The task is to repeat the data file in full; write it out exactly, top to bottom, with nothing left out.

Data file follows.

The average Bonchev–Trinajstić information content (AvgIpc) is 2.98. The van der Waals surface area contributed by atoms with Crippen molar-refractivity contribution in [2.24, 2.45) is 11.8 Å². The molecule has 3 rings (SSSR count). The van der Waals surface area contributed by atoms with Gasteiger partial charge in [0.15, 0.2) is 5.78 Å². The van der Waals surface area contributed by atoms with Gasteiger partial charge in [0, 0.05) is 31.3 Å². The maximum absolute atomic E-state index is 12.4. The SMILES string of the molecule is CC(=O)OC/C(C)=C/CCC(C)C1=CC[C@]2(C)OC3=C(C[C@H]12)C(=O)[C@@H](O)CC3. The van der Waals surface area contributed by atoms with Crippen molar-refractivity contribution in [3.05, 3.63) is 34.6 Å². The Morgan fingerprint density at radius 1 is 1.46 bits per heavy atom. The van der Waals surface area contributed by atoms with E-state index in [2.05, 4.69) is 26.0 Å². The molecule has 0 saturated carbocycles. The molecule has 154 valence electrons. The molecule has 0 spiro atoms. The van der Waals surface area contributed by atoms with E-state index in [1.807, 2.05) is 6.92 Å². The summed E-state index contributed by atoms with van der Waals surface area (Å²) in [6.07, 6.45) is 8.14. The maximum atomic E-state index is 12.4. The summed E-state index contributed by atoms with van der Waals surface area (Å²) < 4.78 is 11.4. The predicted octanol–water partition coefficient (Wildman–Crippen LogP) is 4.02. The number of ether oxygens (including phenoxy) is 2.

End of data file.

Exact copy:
The average Bonchev–Trinajstić information content (AvgIpc) is 2.98. The van der Waals surface area contributed by atoms with Crippen molar-refractivity contribution in [2.24, 2.45) is 11.8 Å². The molecule has 3 rings (SSSR count). The van der Waals surface area contributed by atoms with Gasteiger partial charge in [0.15, 0.2) is 5.78 Å². The van der Waals surface area contributed by atoms with Gasteiger partial charge in [0, 0.05) is 31.3 Å². The maximum absolute atomic E-state index is 12.4. The SMILES string of the molecule is CC(=O)OC/C(C)=C/CCC(C)C1=CC[C@]2(C)OC3=C(C[C@H]12)C(=O)[C@@H](O)CC3. The van der Waals surface area contributed by atoms with Crippen molar-refractivity contribution in [3.05, 3.63) is 34.6 Å². The Morgan fingerprint density at radius 1 is 1.46 bits per heavy atom. The van der Waals surface area contributed by atoms with E-state index in [2.05, 4.69) is 26.0 Å². The molecule has 0 saturated carbocycles. The molecule has 154 valence electrons. The molecule has 0 spiro atoms. The van der Waals surface area contributed by atoms with E-state index in [1.807, 2.05) is 6.92 Å². The summed E-state index contributed by atoms with van der Waals surface area (Å²) in [6.07, 6.45) is 8.14. The maximum atomic E-state index is 12.4. The summed E-state index contributed by atoms with van der Waals surface area (Å²) < 4.78 is 11.4. The predicted octanol–water partition coefficient (Wildman–Crippen LogP) is 4.02. The number of ether oxygens (including phenoxy) is 2.